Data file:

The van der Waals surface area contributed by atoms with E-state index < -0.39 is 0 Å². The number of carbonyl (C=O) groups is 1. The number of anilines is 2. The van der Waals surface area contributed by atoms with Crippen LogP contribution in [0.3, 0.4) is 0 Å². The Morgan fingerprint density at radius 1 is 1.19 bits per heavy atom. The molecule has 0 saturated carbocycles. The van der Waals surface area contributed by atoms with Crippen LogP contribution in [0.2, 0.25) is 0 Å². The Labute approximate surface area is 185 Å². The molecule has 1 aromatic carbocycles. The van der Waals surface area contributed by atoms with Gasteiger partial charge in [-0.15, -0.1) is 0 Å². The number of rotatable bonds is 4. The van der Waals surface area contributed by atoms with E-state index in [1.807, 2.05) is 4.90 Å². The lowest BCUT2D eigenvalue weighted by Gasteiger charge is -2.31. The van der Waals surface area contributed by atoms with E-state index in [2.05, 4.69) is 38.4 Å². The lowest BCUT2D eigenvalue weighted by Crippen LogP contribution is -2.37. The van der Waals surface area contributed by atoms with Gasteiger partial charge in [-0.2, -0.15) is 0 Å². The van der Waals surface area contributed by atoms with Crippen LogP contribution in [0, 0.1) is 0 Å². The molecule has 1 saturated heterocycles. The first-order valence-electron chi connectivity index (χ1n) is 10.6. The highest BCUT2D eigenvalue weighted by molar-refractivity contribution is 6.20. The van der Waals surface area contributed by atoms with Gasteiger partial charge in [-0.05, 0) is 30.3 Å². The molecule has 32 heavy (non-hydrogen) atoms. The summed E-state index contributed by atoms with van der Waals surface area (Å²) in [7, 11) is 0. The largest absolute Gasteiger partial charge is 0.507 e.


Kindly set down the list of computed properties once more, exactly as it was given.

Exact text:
The van der Waals surface area contributed by atoms with E-state index < -0.39 is 0 Å². The number of carbonyl (C=O) groups is 1. The number of anilines is 2. The van der Waals surface area contributed by atoms with Crippen LogP contribution in [0.3, 0.4) is 0 Å². The Morgan fingerprint density at radius 1 is 1.19 bits per heavy atom. The molecule has 0 saturated carbocycles. The van der Waals surface area contributed by atoms with Crippen LogP contribution in [0.2, 0.25) is 0 Å². The Labute approximate surface area is 185 Å². The molecule has 1 aromatic carbocycles. The van der Waals surface area contributed by atoms with Gasteiger partial charge in [-0.15, -0.1) is 0 Å². The number of rotatable bonds is 4. The van der Waals surface area contributed by atoms with E-state index in [1.807, 2.05) is 4.90 Å². The lowest BCUT2D eigenvalue weighted by Gasteiger charge is -2.31. The van der Waals surface area contributed by atoms with E-state index in [2.05, 4.69) is 38.4 Å². The lowest BCUT2D eigenvalue weighted by Crippen LogP contribution is -2.37. The van der Waals surface area contributed by atoms with Gasteiger partial charge in [-0.2, -0.15) is 0 Å². The van der Waals surface area contributed by atoms with Crippen LogP contribution in [0, 0.1) is 0 Å². The molecule has 1 saturated heterocycles. The first-order valence-electron chi connectivity index (χ1n) is 10.6. The highest BCUT2D eigenvalue weighted by molar-refractivity contribution is 6.20. The van der Waals surface area contributed by atoms with Gasteiger partial charge in [-0.05, 0) is 30.3 Å². The molecule has 32 heavy (non-hydrogen) atoms. The summed E-state index contributed by atoms with van der Waals surface area (Å²) in [7, 11) is 0. The largest absolute Gasteiger partial charge is 0.507 e.